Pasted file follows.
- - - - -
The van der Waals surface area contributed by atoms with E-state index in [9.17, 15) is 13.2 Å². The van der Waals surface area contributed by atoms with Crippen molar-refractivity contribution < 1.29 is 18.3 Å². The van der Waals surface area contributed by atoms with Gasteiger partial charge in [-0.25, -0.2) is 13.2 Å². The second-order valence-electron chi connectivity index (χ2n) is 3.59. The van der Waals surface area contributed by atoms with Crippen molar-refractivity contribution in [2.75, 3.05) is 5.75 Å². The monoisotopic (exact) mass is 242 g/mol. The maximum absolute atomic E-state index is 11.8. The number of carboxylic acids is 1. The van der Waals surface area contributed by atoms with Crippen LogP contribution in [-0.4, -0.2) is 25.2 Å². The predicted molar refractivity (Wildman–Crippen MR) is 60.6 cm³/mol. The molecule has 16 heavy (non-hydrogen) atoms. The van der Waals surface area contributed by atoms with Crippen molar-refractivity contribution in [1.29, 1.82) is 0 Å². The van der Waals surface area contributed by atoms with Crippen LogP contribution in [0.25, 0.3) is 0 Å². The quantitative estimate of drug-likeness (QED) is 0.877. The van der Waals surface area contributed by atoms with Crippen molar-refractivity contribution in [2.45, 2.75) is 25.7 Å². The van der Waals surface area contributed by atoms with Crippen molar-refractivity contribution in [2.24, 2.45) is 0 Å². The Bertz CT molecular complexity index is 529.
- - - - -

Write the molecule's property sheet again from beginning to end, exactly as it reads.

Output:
The van der Waals surface area contributed by atoms with E-state index in [9.17, 15) is 13.2 Å². The van der Waals surface area contributed by atoms with Crippen molar-refractivity contribution < 1.29 is 18.3 Å². The van der Waals surface area contributed by atoms with Gasteiger partial charge in [-0.25, -0.2) is 13.2 Å². The second-order valence-electron chi connectivity index (χ2n) is 3.59. The van der Waals surface area contributed by atoms with Crippen molar-refractivity contribution in [2.75, 3.05) is 5.75 Å². The monoisotopic (exact) mass is 242 g/mol. The maximum absolute atomic E-state index is 11.8. The number of carboxylic acids is 1. The van der Waals surface area contributed by atoms with Crippen LogP contribution in [-0.4, -0.2) is 25.2 Å². The predicted molar refractivity (Wildman–Crippen MR) is 60.6 cm³/mol. The molecule has 16 heavy (non-hydrogen) atoms. The van der Waals surface area contributed by atoms with Crippen molar-refractivity contribution in [1.29, 1.82) is 0 Å². The van der Waals surface area contributed by atoms with Crippen LogP contribution in [0.25, 0.3) is 0 Å². The quantitative estimate of drug-likeness (QED) is 0.877. The van der Waals surface area contributed by atoms with Crippen molar-refractivity contribution in [2.45, 2.75) is 25.7 Å². The van der Waals surface area contributed by atoms with Crippen molar-refractivity contribution in [2.24, 2.45) is 0 Å². The Bertz CT molecular complexity index is 529.